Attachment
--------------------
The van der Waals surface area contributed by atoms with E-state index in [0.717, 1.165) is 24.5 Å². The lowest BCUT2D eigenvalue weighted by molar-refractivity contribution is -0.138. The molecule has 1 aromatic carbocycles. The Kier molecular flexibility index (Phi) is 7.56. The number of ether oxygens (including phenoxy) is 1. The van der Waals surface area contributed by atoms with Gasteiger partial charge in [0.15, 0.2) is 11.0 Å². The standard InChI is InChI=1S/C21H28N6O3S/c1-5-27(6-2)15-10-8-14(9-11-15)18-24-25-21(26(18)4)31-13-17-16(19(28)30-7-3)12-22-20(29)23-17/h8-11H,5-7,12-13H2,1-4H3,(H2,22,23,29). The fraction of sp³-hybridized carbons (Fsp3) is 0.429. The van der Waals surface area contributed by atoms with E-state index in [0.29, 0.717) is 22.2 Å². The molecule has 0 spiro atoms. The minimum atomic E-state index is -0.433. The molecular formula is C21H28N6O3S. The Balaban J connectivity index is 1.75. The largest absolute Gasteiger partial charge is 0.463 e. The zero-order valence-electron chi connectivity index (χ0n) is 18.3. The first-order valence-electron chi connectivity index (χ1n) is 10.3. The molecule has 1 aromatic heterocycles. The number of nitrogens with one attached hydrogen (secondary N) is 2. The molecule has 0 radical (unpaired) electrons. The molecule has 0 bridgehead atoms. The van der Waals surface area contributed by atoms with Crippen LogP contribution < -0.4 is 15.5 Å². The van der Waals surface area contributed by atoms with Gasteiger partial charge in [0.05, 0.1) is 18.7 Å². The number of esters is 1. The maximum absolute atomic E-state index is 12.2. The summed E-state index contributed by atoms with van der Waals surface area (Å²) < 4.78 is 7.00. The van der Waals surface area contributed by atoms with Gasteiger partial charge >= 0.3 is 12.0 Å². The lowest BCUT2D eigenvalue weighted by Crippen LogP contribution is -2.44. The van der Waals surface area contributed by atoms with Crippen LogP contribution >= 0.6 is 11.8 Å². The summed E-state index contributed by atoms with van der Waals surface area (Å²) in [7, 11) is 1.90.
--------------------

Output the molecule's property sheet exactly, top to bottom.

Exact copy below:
The van der Waals surface area contributed by atoms with E-state index in [0.717, 1.165) is 24.5 Å². The lowest BCUT2D eigenvalue weighted by molar-refractivity contribution is -0.138. The molecule has 1 aromatic carbocycles. The Kier molecular flexibility index (Phi) is 7.56. The number of ether oxygens (including phenoxy) is 1. The van der Waals surface area contributed by atoms with Gasteiger partial charge in [0.15, 0.2) is 11.0 Å². The standard InChI is InChI=1S/C21H28N6O3S/c1-5-27(6-2)15-10-8-14(9-11-15)18-24-25-21(26(18)4)31-13-17-16(19(28)30-7-3)12-22-20(29)23-17/h8-11H,5-7,12-13H2,1-4H3,(H2,22,23,29). The fraction of sp³-hybridized carbons (Fsp3) is 0.429. The van der Waals surface area contributed by atoms with E-state index in [0.29, 0.717) is 22.2 Å². The molecule has 0 spiro atoms. The minimum atomic E-state index is -0.433. The molecular formula is C21H28N6O3S. The Balaban J connectivity index is 1.75. The largest absolute Gasteiger partial charge is 0.463 e. The zero-order valence-electron chi connectivity index (χ0n) is 18.3. The first-order valence-electron chi connectivity index (χ1n) is 10.3. The molecule has 1 aromatic heterocycles. The number of nitrogens with one attached hydrogen (secondary N) is 2. The molecule has 0 radical (unpaired) electrons. The molecule has 0 bridgehead atoms. The van der Waals surface area contributed by atoms with Crippen LogP contribution < -0.4 is 15.5 Å². The van der Waals surface area contributed by atoms with Gasteiger partial charge in [0.05, 0.1) is 18.7 Å². The number of esters is 1. The maximum absolute atomic E-state index is 12.2. The summed E-state index contributed by atoms with van der Waals surface area (Å²) < 4.78 is 7.00. The van der Waals surface area contributed by atoms with Gasteiger partial charge >= 0.3 is 12.0 Å². The lowest BCUT2D eigenvalue weighted by Crippen LogP contribution is -2.44. The van der Waals surface area contributed by atoms with Crippen LogP contribution >= 0.6 is 11.8 Å². The summed E-state index contributed by atoms with van der Waals surface area (Å²) in [7, 11) is 1.90.